addressalign-toparrow-leftarrow-rightbackbellblockcalendarcameraccwcheckchevron-downchevron-leftchevron-rightchevron-small-downchevron-small-leftchevron-small-rightchevron-small-upchevron-upcircle-with-checkcircle-with-crosscircle-with-pluscrossdots-three-verticaleditemptyheartexporteye-with-lineeyefacebookfolderfullheartglobegmailgooglegroupshelp-with-circleimageimagesinstagramFill 1linklocation-pinm-swarmSearchmailmessagesminusmoremuplabelShape 3 + Rectangle 1ShapeoutlookpersonJoin Group on CardStartprice-ribbonShapeShapeShapeShapeImported LayersImported LayersImported Layersshieldstartickettrashtriangle-downtriangle-uptwitteruserwarningyahoo

Hunt for Wild American Persimmons in Central Park

At 11:45 AM on Sunday, December 1, America's go-to guy for foraging, "Wildman" Steve Brill will lead one of his world-famous foraging tours of Central Park, his last public event of his 31st year of foraging tours, beginning at West 72nd St. and Central Park West.

Thanks to its varied habitats and combination of native and introduced species, Central Park is a great place for edible and medicinal wild plants and mushrooms in late fall, even on the last foraging tour of the year. Herbs, greens, nuts, berries, and mushrooms will all be in season simultaneously.

The spectacular fruit and berries will surprise even seasoned naturalists. Tart crab apples will be everywhere, and they're ripe only now, when they appear rotten. Bite into one and you'll be astonished by the flavor and texture of very tart applesauce or tamarind.

Another great fruit that is only good at the end of the season, and when it looks rotten, is the American persimmon. Smaller that the commercial Asian variety, it has way more flavor. But you have to wait until it's ugly and ripe before you bite into it, or it will taste terribly astringent. This is the last wild fruit of the season to ripen, but it's so good, it's well worth the wait.

Another fruit is the pod of the Kentucky coffee tree, growing a few minutes walk north of the Boathouse. The seeds inside the inedible pods and on the ground make the world's best-tasting caffeine-free coffee substitute, even though this leguminous tree isn't related to coffee.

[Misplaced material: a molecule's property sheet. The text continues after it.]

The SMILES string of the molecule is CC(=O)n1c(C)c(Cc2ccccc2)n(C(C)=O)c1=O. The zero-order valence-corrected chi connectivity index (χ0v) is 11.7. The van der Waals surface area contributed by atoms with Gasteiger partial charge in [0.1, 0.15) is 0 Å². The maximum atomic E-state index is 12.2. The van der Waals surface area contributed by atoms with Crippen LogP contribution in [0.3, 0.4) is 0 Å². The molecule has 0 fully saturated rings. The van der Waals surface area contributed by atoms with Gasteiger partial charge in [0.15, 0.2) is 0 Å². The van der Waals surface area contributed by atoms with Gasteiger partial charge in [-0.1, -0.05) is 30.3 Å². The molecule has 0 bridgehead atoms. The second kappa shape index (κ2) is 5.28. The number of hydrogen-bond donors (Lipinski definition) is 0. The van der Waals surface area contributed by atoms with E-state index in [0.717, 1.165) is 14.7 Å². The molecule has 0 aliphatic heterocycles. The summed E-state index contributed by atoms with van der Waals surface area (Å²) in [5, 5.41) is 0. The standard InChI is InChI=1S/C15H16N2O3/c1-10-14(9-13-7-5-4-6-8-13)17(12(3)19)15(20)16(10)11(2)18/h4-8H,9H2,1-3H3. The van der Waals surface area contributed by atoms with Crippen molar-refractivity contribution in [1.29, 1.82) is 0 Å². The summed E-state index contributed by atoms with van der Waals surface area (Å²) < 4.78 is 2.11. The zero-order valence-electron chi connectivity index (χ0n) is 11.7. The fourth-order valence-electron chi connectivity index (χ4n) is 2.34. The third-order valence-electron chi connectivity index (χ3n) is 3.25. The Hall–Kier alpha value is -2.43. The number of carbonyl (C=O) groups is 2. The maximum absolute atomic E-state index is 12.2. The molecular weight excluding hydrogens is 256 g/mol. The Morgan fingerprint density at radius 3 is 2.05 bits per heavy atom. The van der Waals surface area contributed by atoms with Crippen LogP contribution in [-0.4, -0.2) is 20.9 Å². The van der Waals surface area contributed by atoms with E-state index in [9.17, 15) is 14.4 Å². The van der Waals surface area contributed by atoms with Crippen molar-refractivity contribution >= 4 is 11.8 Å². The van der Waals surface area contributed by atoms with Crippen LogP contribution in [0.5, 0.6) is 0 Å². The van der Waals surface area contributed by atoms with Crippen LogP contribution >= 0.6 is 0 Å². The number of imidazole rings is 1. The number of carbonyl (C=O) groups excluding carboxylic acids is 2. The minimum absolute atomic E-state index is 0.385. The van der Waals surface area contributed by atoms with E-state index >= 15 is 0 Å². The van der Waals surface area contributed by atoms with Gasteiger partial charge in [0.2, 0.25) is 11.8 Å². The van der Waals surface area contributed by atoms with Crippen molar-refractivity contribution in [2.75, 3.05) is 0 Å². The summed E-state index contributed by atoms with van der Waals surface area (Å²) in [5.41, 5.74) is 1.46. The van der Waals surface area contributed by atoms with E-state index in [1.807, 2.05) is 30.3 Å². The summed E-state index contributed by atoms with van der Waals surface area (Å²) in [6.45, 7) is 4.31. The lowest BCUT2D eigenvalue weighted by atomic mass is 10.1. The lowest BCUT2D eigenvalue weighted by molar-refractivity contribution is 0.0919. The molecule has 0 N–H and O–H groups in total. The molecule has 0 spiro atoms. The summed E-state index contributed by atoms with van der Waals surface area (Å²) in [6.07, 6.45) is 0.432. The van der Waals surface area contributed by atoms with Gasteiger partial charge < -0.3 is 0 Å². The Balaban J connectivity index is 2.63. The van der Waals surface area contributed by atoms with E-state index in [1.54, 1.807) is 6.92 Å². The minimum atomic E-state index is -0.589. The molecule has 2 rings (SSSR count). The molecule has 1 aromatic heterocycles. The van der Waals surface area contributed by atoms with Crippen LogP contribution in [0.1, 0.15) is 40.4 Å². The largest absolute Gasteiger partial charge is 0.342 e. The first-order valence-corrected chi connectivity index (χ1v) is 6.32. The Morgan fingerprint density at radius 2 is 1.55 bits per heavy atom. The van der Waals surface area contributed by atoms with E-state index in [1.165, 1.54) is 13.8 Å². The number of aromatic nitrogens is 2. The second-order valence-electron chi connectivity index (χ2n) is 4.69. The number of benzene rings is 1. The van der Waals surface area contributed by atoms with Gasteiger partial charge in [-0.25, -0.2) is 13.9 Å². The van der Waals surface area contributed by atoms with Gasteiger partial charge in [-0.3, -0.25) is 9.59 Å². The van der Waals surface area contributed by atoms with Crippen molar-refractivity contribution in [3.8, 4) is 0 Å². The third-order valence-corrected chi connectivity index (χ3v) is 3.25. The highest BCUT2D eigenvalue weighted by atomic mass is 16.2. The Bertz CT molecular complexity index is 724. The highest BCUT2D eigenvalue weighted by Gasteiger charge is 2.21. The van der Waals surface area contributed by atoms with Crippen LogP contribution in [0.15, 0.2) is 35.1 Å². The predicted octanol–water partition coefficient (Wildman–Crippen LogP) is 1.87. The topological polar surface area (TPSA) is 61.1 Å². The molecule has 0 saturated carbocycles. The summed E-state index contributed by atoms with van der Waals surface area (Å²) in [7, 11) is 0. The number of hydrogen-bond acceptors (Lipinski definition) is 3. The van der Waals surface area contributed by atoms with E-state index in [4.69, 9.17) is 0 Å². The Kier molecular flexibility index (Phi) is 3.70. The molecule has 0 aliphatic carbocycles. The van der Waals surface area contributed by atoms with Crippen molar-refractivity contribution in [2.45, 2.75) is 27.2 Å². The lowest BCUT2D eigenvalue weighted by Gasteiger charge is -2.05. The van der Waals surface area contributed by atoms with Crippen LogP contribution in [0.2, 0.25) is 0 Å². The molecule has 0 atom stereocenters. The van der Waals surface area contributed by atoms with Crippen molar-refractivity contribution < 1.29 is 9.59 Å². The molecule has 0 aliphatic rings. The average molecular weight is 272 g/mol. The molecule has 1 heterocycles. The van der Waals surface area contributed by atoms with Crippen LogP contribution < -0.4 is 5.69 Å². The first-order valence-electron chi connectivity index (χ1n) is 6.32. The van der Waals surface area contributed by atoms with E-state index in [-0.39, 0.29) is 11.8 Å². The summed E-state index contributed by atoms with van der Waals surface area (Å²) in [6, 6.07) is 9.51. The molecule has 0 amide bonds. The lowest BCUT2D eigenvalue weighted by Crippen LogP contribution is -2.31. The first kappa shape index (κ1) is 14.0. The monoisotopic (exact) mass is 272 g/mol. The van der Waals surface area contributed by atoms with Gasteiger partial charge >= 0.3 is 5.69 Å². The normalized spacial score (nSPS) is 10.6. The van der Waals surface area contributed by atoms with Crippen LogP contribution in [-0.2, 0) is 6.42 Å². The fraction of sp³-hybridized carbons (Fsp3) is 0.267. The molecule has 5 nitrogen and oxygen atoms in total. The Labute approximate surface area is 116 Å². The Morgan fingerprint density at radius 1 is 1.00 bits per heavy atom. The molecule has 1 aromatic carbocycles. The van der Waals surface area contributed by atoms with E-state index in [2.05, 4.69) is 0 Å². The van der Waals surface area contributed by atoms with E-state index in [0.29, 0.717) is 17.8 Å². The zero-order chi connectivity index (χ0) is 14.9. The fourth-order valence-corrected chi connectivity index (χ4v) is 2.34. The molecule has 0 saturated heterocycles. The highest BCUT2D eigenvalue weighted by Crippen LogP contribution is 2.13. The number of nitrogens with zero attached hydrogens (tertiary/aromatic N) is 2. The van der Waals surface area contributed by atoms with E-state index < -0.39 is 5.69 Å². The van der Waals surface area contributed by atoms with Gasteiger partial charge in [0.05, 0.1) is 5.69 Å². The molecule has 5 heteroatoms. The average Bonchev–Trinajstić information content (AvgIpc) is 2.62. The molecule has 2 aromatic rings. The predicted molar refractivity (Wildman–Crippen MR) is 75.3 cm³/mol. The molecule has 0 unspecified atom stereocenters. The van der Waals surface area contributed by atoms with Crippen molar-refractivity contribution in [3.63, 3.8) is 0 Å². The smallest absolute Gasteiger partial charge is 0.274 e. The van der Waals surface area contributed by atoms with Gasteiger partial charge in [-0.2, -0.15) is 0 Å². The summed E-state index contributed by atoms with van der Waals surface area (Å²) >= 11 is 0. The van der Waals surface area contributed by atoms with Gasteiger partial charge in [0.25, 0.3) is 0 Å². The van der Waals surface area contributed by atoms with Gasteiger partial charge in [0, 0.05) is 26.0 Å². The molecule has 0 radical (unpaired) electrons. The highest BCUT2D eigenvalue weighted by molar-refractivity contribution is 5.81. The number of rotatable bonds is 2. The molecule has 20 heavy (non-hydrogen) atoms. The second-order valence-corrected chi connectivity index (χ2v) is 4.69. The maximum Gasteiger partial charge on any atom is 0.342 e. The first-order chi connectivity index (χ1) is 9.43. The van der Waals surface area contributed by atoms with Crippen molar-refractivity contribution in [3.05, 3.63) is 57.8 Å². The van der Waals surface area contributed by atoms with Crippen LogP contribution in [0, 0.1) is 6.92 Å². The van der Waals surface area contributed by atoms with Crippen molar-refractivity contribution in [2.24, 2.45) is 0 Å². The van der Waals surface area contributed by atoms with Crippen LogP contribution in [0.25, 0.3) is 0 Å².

Burdock is one of the tastiest and most healthful root vegetables. It's an expensive detoxifying herb when you find it in health food stores, but it abounds in cultivated areas throughout Central Park. Remnants of the decaying leaves reveal the taproots' locations.

Sassafras is another tree that grows in thickets throughout the park. You can boil the taproots of the invasive saplings (which park workers weed out) to make a tea, and chill the tea and add sparkling water and sweetener to make root beer. You can also use the outer layer of the taproot as a spicy seasoning, like cinnamon.

Everyone will also find plenty of leafy green vegetables on this tour. They include chickweed, which tastes like corn on the cob, garlicky garlic mustard, bitter-savory dandelion greens, and field garlic, which you use like chives.

While most nut trees are already out of season, Central Park's ginkgotrees will be at their peak. Inside a malodorous orange fruit you'll find a white, almond-shaped kernel with a soft green nut inside. This Chinese delicacy tastes like a combination of green peas and Limburger cheese. Sold in health food stores and advertised on TV, Ginkgo biloba improves circulation and immune function.

Given enough rain beforehand, gourmet oyster mushrooms and Japanese enoki mushrooms may be emerging from trees and stumps, a fitting close to the 2012 foraging season.

The 4-hour walking tour begins at 11:45 AM, Sunday, December 1, at 72nd St. and Central Park West. The suggested donation is $20/adult, $10/child under 12. Please call (914)[masked] at least 24 hours in advance to reserve a place. For additional info, visit [masked].

Join or login to comment.

2 went

Sign up

Meetup members, Log in

By clicking "Sign up" or "Sign up using Facebook", you confirm that you accept our Terms of Service & Privacy Policy